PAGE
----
The Non-steroidal Anti-inflammatory Drugs Protect Mouse Cochlea against Acoustic Injury
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Acoustic injury is a common cause of hearing loss for people in industrial societies. Cyclooxygenase (COX) and lipoxygenase (LOX) are two important enzymes involved in arachidonic acid metabolism. Two COX isozymes are characterized, COX-1 and COX-2, that differ in terms of regulatory mechanisms of expression. Although COX-1, COX-2, and LOX are expressed in cochlea, their roles played in cochlear acoustic injury have not fully been evaluated. Non-steroidal anti-inflammatory drugs (NSAIDs) inhibit either COX or LOX, or both. This study evaluated the effects of NSAIDs on the functional recovery of the cochlea after acoustic injury. Mice were exposed to a 4-kHz pure tone of 128 dB SPL (sound pressure level) for 4 hours and received one of the following drugs for two weeks after acoustic overexposure: indomethacin (COX-1 inhibitor), meloxicam, SC58125, and CAY10404 (COX-2 inhibitors), and nordihydroguaiaretic acid (LOX inhibitor). The hearing ability was evaluated using an auditory brainstem response (ABR) before and after overexposure. The ABR threshold shifts, defined as subtraction between ABR thresholds before and after overexposure, were compared among the control and the medication groups at one and two weeks after acoustic overexposure. Treatment of mice with either indomethacin or nordihydroguaiaretic acid decreased the ABR threshold shifts after overexposure, indicating that COX-1 and LOX inhibitors exhibited protective effects against acoustic injury. In contrast, COX-2 inhibitors, meloxicam, SC58125, and CAY10404, showed no noticeable effects on the ABR threshold shifts. These findings suggest that COX-1 and LOX are involved in the pathogenesis of acoustic injury in cochlea.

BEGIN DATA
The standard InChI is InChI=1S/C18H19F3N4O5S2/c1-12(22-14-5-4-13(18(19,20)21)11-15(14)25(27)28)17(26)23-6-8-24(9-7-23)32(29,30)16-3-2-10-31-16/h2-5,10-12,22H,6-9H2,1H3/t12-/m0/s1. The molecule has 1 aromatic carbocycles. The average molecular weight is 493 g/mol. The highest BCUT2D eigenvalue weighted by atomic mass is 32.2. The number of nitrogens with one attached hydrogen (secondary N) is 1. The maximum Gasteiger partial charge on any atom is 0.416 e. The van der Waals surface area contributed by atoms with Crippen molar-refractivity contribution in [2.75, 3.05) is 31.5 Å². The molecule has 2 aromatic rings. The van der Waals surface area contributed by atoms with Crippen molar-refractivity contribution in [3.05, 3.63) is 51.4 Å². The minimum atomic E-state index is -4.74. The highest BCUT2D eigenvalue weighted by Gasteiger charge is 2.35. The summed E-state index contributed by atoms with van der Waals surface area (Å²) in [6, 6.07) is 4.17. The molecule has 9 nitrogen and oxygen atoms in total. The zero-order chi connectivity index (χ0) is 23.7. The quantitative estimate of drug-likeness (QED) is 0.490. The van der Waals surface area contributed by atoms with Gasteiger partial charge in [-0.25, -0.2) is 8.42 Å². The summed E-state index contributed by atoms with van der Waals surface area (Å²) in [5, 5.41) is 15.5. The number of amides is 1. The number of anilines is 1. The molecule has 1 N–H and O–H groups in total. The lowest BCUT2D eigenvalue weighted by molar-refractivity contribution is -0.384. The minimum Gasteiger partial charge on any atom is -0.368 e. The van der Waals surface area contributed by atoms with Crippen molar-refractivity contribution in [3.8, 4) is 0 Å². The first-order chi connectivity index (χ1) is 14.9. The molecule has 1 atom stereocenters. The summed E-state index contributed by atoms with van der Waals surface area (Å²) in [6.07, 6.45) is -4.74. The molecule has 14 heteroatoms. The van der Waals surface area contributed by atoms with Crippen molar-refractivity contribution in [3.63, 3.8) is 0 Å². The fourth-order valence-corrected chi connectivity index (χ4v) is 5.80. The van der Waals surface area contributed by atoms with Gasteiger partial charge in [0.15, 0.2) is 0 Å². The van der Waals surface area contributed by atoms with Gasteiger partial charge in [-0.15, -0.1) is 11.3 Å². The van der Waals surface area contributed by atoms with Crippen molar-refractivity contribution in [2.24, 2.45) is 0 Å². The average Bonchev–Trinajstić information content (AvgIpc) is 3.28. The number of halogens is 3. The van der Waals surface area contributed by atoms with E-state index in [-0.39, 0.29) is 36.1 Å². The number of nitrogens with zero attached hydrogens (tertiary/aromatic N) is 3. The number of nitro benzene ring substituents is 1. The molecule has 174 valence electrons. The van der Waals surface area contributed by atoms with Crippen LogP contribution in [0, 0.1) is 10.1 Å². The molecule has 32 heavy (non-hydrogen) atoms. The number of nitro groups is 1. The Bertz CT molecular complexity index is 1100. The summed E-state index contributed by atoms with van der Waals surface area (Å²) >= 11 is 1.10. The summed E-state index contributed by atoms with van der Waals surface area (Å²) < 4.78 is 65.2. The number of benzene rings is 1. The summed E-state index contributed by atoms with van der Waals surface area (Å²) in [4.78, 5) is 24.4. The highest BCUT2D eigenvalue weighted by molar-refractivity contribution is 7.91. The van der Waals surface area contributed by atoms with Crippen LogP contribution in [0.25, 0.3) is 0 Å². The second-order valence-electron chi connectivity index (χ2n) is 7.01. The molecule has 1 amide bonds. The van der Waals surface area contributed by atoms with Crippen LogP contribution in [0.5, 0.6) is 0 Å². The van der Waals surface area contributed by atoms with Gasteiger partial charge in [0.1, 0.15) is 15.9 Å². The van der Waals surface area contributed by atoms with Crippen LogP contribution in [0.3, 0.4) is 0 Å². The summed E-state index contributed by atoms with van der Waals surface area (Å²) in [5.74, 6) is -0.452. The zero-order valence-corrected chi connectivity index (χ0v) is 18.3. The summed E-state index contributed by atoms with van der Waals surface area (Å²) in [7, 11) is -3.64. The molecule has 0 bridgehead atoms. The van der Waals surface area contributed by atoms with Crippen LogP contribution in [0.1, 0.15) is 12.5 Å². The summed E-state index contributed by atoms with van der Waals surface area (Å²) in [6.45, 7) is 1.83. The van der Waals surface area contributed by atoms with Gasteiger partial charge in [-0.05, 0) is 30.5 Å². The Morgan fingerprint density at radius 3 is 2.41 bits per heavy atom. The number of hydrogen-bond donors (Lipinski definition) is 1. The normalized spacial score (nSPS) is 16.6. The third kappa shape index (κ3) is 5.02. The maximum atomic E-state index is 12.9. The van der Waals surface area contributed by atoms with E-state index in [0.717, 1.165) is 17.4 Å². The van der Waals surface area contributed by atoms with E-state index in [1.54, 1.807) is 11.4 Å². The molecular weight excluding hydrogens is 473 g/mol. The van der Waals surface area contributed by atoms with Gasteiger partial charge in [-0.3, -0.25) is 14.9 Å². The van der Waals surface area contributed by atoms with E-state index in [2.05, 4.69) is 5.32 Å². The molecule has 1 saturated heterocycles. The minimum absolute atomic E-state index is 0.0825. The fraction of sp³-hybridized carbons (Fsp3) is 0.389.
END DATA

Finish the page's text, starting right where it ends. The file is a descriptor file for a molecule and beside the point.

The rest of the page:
- Tohoku J. Exp. Med.
Tohoku J. Exp. Med. 216(1), 53-59, 2008-09-01
Tohoku University Medical Press